Reg. 12 prescribes that a landlord must not increase the rent payable under a lease during the relevant period, unless the parties agree in writing that reg. 12 does not apply to their lease. 

The prohibition on rent increases does not apply to retail leases which provide for rent to be determined by turnover.

Extension of lease term

Reg. 13 prescribes that if payment of rent during the relevant period is to be deferred, then the landlord must offer the tenant an extension to the term of its lease on the same terms and conditions that applied prior to the commencement of the Regulations.

The extension must be for the period for which rent is deferred, unless the parties agree in writing that reg. 13 does not apply to their lease.

Recovery of outgoings and expenses

Reg. 14 prescribes that a landlord must consider waiving recovery of outgoings or other expenses payable by a tenant for any part of the relevant period that the tenant is not able to operate their business at the premises.

It also permits a landlord to cease or reduce services provided to the premises, if reasonable to do so, whilst the tenant is not operating its business.

If outgoings are reduced, the landlord must pass on the reduction to the tenant proportionally (reg. 15) and reimburse the tenant for any excess amount paid as soon as possible.

Reduction in trading hours

Reg. 18(1) prescribes that a tenant will not be in breach of its lease if, during the relevant period, it reduces its opening hours or closes the premises and ceases to carry out any business at the premises.

Reg. 18 provides that a landlord, in relation to a tenant to whom reg. 18(1) applies, must not:

  • evict or attempt to evict a tenant
  • re-enter or otherwise recover the premises, or attempt to do so; or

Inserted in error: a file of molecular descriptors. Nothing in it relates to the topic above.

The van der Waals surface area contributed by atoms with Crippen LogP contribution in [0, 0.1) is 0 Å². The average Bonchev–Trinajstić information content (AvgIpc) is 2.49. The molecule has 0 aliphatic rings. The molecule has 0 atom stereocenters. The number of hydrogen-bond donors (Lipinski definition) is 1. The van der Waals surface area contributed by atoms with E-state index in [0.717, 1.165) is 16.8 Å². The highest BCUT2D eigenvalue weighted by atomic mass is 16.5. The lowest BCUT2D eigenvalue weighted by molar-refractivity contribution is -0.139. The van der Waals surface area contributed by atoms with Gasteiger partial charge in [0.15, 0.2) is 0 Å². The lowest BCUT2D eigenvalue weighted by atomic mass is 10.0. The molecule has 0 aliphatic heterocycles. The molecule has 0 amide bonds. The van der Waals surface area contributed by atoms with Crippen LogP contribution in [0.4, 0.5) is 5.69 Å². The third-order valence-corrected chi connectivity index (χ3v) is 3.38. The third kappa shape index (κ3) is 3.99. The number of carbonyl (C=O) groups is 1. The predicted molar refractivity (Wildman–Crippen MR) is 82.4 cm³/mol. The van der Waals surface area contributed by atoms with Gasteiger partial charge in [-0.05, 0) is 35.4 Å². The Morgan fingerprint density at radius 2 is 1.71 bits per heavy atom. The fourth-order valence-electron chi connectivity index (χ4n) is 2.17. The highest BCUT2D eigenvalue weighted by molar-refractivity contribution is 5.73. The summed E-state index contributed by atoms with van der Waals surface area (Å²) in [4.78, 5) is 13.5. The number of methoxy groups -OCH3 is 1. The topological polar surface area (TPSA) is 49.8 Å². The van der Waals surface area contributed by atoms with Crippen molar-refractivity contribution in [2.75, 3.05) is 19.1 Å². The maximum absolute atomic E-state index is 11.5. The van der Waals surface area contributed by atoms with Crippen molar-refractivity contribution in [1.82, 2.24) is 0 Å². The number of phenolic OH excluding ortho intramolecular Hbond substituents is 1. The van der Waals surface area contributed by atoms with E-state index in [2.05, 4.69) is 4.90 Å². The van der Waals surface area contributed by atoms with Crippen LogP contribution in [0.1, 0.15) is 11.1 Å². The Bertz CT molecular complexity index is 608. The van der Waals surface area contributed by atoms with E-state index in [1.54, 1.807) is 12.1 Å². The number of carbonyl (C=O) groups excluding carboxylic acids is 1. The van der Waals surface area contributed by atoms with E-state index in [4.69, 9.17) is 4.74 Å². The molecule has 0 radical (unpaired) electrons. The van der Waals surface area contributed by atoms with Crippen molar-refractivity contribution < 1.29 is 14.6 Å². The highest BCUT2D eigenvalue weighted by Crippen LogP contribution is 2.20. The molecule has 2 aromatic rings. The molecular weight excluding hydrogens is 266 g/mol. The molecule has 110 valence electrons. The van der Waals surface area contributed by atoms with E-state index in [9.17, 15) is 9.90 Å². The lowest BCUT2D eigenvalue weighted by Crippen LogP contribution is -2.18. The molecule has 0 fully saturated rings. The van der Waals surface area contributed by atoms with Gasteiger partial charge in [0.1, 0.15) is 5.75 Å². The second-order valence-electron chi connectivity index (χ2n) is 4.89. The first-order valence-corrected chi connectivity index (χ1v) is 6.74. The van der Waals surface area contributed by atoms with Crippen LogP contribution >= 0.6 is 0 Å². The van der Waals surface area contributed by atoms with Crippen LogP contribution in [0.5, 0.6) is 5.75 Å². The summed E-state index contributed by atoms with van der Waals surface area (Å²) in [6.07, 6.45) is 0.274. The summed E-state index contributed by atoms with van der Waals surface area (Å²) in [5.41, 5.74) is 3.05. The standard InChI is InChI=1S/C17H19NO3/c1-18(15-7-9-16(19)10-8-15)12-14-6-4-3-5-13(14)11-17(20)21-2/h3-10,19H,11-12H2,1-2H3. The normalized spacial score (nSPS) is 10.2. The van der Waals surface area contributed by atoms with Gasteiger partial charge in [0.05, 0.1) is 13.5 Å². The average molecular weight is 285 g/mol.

• have recourse to any security relating to the non-payment of rent, or attempt to do so.

A landlord who takes one of these actions will be liable to pay a fine of $3,304.40.

Confidentiality

Reg. 19 imposes confidentiality obligations on the parties with respect to protected information obtained under or in connection with the Regulations.

Reg. 24 provides that a landlord may provide the tenant’s statement under reg. 10(2) to the Commissioner of State Revenue in support of an application for tax relief.

Disputes

The Victorian Small Business Commissioner will conduct mediations between parties to an eligible lease dispute (reg. 20). 

VCAT and the courts will have jurisdiction to hear eligible lease disputes, but only if the VSBC first certifies that mediation has failed or is unlikely to resolve the dispute (reg. 23).

Should you have any queries regarding the legislative developments in Victoria and how they will apply to your business, please feel free to contact us for a discussion.

Authors: Chris Brodrick & Alana Giles
Disclaimer
The information in this publication is of a general nature and is not intended to address the circumstances of any particular individual or entity. Although we endeavour to provide accurate and timely information, we do not guarantee that the information in this newsletter is accurate at the date it is received or that it will continue to be accurate in the future.